“Another party?” Judgment bleeds into Catherine’s tone. But we are such super party people. What could be more fun than hanging out with a sentient menacing blob of holiday punch, a sweet-natured addict, and a grumpy old bitch of a copper?  

Clare gives her a rather pointed look. “I’m going out for a smoke and our righteous vicar is going to an all-night lesbian sex club.”

Jane takes pity on Catherine’s perplexed, irritated look. “Midnight Mass,” she reminds with gentle condescension.

“Oh, that,” she mutters.

“Yes, that,” Jane replies. No mistaking the archness in her tone, the I know you don’t take my vocation as seriously as your own subtext.

“Now if there were an all-night sex club, I wouldn’t be surprised if it were called Midnight Mass,” Clare muses. 

Are there all-night sex clubs here?” Jane asks with a nervous laugh, and Catherine detects—or so she thinks—a hopeful note in the tone, a randy twitch in the cheeky grin, and perhaps a touch of Londoner snobbery.

Clare tugs on her beanie, opens the kitchen door. “Could ask Sandy down at th’ Mission, she knows all that sort of thing—”

Jane does not listen. She fusses with the zipper of her jacket, pats her pockets for gloves, finds them, anything not to look at Catherine, anything not to say goodnight, but the cold air rolls in from the now-open door and Clare has a cigarette hanging off her lips, so finally she musters up a very sweet brave smile and a quick, gracious thank you and goodnight to Catherine.

The door closes. Catherine goes in the living room. The tortuous, spastic blink of the Christmas tree lights does not, thankfully, prompt hallucination, but they do ratchet up her irritation several thousand notches. The telly is on, sound muted. She drops onto the sofa and stares at the screen. It’s the movie where Will Farrell plays an elf and she knows many people find it funny, but strangely enough two hours of watching a grown man behave like a child isn’t something she has ever found amusing. She’s not sure how much time has passed. Minutes? An hour? An eternity? Such is the timeline of lost chances; the moment stretches luxuriously, the great unknown of the breaking point always appears light years away until, like a broken rubber band, it snaps and slaps you in the fucking face.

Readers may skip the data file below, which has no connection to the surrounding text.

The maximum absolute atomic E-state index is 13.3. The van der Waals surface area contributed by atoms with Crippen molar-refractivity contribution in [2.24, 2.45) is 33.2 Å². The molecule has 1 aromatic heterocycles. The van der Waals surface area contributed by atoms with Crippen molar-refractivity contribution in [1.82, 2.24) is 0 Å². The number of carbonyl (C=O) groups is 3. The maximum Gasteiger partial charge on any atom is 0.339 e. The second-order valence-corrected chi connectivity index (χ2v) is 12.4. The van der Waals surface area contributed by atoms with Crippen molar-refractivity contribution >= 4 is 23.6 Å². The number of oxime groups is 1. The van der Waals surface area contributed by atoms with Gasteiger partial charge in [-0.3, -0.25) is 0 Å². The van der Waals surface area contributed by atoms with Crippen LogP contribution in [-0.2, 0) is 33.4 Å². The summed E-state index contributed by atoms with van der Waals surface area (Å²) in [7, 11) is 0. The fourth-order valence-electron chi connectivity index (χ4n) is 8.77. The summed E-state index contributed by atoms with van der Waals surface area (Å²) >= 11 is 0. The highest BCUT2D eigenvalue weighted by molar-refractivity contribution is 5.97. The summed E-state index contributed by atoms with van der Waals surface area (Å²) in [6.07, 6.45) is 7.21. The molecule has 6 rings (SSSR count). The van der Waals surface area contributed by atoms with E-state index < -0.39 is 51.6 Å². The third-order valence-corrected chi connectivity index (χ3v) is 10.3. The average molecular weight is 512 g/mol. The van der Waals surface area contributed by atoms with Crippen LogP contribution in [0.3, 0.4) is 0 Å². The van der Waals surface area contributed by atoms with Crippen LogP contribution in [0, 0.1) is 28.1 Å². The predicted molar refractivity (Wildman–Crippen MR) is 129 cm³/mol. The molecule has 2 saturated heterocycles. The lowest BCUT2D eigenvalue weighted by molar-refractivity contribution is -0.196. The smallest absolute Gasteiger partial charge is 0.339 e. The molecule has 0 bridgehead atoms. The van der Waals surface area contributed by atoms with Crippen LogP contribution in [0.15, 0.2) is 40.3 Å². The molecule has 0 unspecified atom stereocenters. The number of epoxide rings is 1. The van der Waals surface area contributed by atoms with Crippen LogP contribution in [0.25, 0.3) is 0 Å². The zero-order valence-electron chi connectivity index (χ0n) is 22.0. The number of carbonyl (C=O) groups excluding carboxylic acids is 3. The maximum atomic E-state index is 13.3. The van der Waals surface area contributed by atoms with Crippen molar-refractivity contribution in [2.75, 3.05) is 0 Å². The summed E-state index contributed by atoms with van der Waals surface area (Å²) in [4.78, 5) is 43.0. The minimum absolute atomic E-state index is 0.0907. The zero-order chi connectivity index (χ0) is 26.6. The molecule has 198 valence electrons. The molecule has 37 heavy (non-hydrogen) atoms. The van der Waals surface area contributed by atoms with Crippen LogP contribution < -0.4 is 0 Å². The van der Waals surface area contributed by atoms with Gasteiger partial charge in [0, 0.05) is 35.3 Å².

She gets up, stands in the doorway of the kitchen, hands loose and empty at her sides, dull pain carving the meat of both palms.

In a burst of cigarette-scented cold air, Clare comes back in, shakes off the chill, and sheds her jacket. Catherine does not remember the world without her sister, she cannot read anyone as well as she does Clare, which means that Clare does not have to say a word to accompany the eclipse of pity, frustration, and love that traverses her face.

But as sisters are wont to do with one another, Catherine goads her—in this instance, to say what she means. “Something on your mind?”

Clare hangs up her jacket. “Idiot,” she says gently.

Catherine growls, swipes the cigarette pack out of Clare’s hand, and charges out into the night.

“Put on yer coat!” Clare shouts after her.

Outside she stares down the dark, empty alleyway. If she runs fast enough, maybe she could catch up to Jane. Maybe she could even go to Midnight Mass; the church isn’t that far away, about a fifteen-minute walk. She doesn’t remember the last time she went to a midnight mass—perhaps when Daniel was a baby? She has a dim memory of struggling not to fall asleep while boiling in a wool overcoat over a dress she hated and with an infant sprawled in her lap.

She lights the cigarette but does not smoke it. The vermillion tip edges closer and closer to her fingers, a winter star threatening collapse on the knuckled rise of her hand. As the wind slices through her she shivers, wonders what it would be like to lie down in the middle of the street and surrender her hopeless, sluggish heartbeat up to the stars, to bathe in their cold clarity until death. She thinks again about the rough sleeper. Had he really given up, or did the stars indeed give him hope that he would wake the next day? What was it like to truly give up? Was it a relief? Could it be that simple, perhaps the moment itself possessed a certain kind of beauty? Even in her darkest moments she has never thought of really giving up—putting a gun in her mouth, jumping off a bridge, driving a car off a cliff—and after all she’s been through, she hasn’t the faintest idea why.

This is you, the stars say. This is who you are.

When she comes inside, Clare is wiping her hands with a dish towel and staring forlornly at the massive amount of liquid remaining in the punch bowl. “Weren’t a great success,” she sighs.  

“No.” Catherine’s tongue punches the inside of her cheek. “But the party was.”

“Can’t fit that bowl in the fridge.” Clare gives her a plaintive look that veers into exaggeration.

So she knows it’s now safe to make a joke: “Do you want me to put it out of its misery?”